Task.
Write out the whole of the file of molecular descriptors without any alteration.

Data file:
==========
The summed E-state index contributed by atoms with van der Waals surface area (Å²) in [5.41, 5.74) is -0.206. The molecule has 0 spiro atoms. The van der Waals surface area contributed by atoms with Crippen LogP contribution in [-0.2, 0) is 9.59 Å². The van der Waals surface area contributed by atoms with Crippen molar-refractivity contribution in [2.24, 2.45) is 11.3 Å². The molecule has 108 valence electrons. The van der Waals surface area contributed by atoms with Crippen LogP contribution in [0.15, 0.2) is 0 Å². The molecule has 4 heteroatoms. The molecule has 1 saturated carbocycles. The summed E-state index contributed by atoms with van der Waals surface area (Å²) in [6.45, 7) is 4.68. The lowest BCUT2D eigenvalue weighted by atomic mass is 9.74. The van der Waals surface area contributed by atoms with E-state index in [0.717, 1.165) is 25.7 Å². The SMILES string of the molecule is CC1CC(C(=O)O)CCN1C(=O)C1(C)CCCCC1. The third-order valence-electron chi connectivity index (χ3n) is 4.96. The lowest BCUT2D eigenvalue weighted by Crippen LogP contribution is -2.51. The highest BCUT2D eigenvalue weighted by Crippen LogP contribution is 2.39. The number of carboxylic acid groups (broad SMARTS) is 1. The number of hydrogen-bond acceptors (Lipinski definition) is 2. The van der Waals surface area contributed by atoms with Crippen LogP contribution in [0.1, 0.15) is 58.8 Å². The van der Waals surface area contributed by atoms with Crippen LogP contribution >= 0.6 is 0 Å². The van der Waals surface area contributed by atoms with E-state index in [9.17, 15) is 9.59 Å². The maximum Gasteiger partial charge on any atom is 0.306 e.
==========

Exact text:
The summed E-state index contributed by atoms with van der Waals surface area (Å²) in [5.41, 5.74) is -0.206. The molecule has 0 spiro atoms. The van der Waals surface area contributed by atoms with Crippen LogP contribution in [-0.2, 0) is 9.59 Å². The van der Waals surface area contributed by atoms with Crippen molar-refractivity contribution in [2.24, 2.45) is 11.3 Å². The molecule has 108 valence electrons. The van der Waals surface area contributed by atoms with Crippen LogP contribution in [0.15, 0.2) is 0 Å². The molecule has 4 heteroatoms. The molecule has 1 saturated carbocycles. The summed E-state index contributed by atoms with van der Waals surface area (Å²) in [6.45, 7) is 4.68. The lowest BCUT2D eigenvalue weighted by atomic mass is 9.74. The van der Waals surface area contributed by atoms with E-state index in [0.717, 1.165) is 25.7 Å². The SMILES string of the molecule is CC1CC(C(=O)O)CCN1C(=O)C1(C)CCCCC1. The third-order valence-electron chi connectivity index (χ3n) is 4.96. The lowest BCUT2D eigenvalue weighted by Crippen LogP contribution is -2.51. The highest BCUT2D eigenvalue weighted by Crippen LogP contribution is 2.39. The number of carboxylic acid groups (broad SMARTS) is 1. The number of hydrogen-bond acceptors (Lipinski definition) is 2. The van der Waals surface area contributed by atoms with Crippen LogP contribution in [0.1, 0.15) is 58.8 Å². The van der Waals surface area contributed by atoms with Crippen LogP contribution >= 0.6 is 0 Å². The van der Waals surface area contributed by atoms with E-state index in [9.17, 15) is 9.59 Å². The maximum Gasteiger partial charge on any atom is 0.306 e.